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Hi, I'm Kevin Coupe and this is FaceTime with the Content Guy.

So, y'think the world is going to end tomorrow?

I don't.

It would be too easy. There's so much to be done. The end of the world - predicted by the Mayans to take place on December 21, 2012 - would allow us to avoid responsibility, ignore challenges, to not reach for the stars.

I've always felt that people who predict or look forward to the apocalypse very often are people for whom life in the real world is just too hard. Not in the financial sense, though that may be the case in some circumstances. But just believing that the next life has to be better than this one, so they look forward to the end, hoping for a new beginning.

I've never believed that. If there is a next life, I think that each of us will get the next life we deserve, and that determination will be made based on what we did with this life. And so, we have to make this world the best we can - loving and fair, compassionate and just, peaceful and prosperous.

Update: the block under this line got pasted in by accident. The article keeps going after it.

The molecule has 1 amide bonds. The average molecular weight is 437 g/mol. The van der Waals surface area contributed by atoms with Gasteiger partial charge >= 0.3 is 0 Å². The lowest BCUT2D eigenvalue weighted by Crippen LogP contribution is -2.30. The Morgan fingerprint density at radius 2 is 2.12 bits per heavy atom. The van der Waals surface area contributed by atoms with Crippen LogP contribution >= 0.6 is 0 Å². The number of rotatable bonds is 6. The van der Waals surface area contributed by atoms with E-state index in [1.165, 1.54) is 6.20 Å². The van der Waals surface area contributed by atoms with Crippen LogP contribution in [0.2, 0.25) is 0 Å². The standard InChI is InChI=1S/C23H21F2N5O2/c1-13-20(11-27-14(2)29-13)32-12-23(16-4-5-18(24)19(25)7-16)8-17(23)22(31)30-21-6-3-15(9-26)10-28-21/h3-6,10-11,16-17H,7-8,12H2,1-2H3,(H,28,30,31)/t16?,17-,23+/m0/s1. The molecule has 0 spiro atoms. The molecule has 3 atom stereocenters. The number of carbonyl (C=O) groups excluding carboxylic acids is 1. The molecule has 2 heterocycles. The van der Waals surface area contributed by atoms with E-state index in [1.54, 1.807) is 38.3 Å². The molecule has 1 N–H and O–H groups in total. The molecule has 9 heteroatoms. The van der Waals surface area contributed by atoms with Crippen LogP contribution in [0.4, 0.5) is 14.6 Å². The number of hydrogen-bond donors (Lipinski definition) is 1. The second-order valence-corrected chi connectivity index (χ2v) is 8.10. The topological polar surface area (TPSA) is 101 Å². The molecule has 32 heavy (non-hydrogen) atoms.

I think about that as we approach Christmas and the beginning of the new year. I think of it as so many people deal with the impact of last week's slaughter of innocent children and teachers at the Sandy Hook Elementary School, which has cast a pall on the holidays.

And I remembered a speech that was written by Aaron Sorkin and put in the mouth of Martin Sheen's President Jed Bartlet, for an episode of "The West Wing" in which a pipe bomb went off at a college, killing innocents, and that some people were killed running into the fire, hoping to rescue those who were trapped there. And he said this:

"The streets of heaven are too crowded with angels tonight. They're our students and our teachers and our parents and our friends. The streets of heaven are too crowded with angels, but every time we think we have measured our capacity to meet a challenge, we look up and we're reminded that that capacity may well be limitless. This is a time for American heroes. We will do what is hard. We will achieve what is great. This is a time for American heroes and we reach for the stars. God bless their memory, God bless you and God bless the United States of America."

Here's hoping that in the coming year, what Abraham Lincoln called "the better angels of our nature" are able to achieve some level of peace and justice and love here at home.

Merry Christmas. Happy New Year.

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